Chancel. North wall: most of the wall including the single window is in original 'B' but the angle is in 'A', and limewash fragments adhere to it. There is also perhaps a butt joint though partially bonded, next to and partly disguised by the nave buttress - this could suggest that the chancel has been added to the nave but nothing similar occurs on the south wall face. Window has a square head and two lights; sandstone dressings.

East wall: a Victorian window of two lights with trefoil heads; freestone dressings. This has been poorly inserted, seemingly into the later 'A' masonry, and its surrounding stone is set in distinctive pink mortar; it also lies fractionally back from the rather uneven wall face. The original stonework ('B') was poorly pointed to the extent that it looks almost drystone built.

South wall: the lower part of the wall is original, but it is not clear whether the window - a single trefoil-headed lancet under an ogee arch which does not look convincingly authentic - is set in rebuilt 'A'; the amount of limewash around the window would, however, tend to favour such a view.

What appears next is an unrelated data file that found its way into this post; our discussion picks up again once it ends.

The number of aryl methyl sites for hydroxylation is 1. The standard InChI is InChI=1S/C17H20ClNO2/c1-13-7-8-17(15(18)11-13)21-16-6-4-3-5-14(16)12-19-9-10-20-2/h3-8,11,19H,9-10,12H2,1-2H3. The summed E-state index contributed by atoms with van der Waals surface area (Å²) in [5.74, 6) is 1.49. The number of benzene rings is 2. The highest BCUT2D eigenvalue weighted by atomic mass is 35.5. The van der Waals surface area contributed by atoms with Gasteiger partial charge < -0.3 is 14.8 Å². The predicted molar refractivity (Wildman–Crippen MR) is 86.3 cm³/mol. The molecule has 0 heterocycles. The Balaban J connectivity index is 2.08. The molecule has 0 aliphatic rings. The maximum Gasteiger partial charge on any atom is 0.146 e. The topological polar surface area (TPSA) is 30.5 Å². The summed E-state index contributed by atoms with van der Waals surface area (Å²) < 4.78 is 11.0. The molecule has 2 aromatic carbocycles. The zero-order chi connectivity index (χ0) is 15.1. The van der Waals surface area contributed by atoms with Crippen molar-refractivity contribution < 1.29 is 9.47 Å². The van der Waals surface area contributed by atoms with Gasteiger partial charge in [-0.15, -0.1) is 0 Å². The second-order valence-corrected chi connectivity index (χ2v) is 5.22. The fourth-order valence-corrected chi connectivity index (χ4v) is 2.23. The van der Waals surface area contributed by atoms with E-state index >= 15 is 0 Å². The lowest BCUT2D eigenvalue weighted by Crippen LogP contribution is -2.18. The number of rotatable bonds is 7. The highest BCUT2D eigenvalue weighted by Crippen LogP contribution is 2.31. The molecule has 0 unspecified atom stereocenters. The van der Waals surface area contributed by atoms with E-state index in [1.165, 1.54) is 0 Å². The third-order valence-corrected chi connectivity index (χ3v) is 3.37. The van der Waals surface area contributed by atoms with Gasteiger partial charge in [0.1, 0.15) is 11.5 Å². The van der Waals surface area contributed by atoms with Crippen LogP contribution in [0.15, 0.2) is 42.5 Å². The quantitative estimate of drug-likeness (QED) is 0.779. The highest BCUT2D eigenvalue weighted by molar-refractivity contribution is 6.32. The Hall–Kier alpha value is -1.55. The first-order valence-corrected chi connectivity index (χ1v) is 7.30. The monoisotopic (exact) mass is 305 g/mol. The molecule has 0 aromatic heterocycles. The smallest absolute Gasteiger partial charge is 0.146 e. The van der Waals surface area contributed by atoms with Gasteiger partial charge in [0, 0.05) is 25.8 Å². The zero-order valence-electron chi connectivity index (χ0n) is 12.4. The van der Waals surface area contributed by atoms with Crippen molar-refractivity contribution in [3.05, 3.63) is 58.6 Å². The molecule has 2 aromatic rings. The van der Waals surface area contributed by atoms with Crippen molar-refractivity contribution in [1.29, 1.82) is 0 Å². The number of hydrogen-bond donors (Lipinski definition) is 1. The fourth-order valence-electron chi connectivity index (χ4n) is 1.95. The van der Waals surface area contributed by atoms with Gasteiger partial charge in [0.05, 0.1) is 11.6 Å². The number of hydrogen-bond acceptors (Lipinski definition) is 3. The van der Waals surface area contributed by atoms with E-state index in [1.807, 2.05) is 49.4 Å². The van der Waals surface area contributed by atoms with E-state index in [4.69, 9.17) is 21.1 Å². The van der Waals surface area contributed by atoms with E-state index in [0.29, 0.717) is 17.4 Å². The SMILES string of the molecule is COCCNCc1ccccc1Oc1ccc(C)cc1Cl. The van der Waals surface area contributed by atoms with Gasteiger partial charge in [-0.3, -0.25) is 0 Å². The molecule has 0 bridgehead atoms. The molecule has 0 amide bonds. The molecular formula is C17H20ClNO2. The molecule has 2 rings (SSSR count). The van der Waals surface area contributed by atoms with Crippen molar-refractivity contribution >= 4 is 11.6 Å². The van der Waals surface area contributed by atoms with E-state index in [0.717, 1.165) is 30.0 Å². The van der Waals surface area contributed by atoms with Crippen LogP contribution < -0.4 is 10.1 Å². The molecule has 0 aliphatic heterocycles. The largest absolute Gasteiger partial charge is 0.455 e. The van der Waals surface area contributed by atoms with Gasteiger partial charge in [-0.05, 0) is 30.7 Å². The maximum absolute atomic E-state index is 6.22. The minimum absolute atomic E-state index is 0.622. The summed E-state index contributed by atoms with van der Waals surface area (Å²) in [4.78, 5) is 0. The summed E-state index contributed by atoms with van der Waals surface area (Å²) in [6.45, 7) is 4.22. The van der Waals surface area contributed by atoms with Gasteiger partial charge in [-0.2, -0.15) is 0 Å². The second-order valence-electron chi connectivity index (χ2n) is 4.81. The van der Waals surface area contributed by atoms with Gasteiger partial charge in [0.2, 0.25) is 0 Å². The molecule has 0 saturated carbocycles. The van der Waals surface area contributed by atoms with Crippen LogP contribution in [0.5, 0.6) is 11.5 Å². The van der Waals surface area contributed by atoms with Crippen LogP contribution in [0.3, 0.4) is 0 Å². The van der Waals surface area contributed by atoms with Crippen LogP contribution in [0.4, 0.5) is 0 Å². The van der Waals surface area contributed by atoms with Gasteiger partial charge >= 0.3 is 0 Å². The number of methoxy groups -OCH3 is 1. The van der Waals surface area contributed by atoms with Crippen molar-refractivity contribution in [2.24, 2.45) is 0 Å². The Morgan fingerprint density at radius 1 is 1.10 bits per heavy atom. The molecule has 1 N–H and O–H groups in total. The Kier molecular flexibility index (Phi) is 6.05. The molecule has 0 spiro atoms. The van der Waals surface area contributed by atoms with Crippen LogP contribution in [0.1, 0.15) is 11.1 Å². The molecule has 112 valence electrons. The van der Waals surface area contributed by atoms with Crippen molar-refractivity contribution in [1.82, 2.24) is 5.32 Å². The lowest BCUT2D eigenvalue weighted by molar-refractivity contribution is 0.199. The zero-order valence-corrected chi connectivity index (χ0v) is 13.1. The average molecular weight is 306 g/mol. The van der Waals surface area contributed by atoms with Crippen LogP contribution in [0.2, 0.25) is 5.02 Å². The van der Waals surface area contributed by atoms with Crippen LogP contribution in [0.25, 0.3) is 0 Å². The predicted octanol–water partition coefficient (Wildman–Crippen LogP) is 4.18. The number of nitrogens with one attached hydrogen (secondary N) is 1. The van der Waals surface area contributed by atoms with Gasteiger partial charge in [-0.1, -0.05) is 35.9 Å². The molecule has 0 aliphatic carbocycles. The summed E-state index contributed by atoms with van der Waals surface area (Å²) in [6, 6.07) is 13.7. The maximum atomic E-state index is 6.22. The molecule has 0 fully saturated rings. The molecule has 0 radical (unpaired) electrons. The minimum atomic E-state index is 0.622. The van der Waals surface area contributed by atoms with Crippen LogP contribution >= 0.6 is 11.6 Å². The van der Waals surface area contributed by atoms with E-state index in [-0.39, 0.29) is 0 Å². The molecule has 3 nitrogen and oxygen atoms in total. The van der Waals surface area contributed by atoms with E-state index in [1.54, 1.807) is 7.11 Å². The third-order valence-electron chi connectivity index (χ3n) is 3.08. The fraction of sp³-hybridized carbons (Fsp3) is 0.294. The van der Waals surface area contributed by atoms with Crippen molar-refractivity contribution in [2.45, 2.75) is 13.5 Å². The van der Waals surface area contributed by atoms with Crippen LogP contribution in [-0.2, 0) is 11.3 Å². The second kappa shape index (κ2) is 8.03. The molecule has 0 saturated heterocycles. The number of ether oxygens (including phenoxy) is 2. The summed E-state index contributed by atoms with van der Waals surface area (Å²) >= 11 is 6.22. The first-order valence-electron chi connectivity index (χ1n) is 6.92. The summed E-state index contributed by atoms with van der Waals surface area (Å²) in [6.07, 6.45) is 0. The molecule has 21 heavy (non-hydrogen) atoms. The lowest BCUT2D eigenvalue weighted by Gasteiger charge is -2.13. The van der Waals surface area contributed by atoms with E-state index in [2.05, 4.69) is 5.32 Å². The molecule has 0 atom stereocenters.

Porch. General. Flagged floor. Walls whitewashed. Roof of collars and in the case of the truss next to the church door, a tie beam, but probably of no great age.

North and south walls: stone benches along sides.

East wall: doorway has faintly pointed arch, almost round-headed, and like outer doorway of porch there are voussoirs and large freestone blocks for the jambs. Lintel of window in west wall is just visible.

West wall: reveal is slightly splayed and inner side of soffit has wooden lintel.

Nave. General. Flag floor but pews raised on wooden boards; walls plastered and whitewashed. Roof of closely set scissor trusses, presumably 19thC.

North wall: one splayed window and five mural tablets, all of 18thC date.

South wall: two splayed windows and one 19thC mural tablet.

West wall: window above door shows as blocked rectangular aperture. Stoup set in wall just to south of door.

Chancel. General. A small chancel separated from nave only by first of two steps up to altar and the beam over the divide is painted madder. Six graveslabs all of 17thC date pave the floor around the altar, though the only one with a legible date is of 1617. Walls as in nave, the roof a four-bay wagon roof with moulded ribs of c.1500.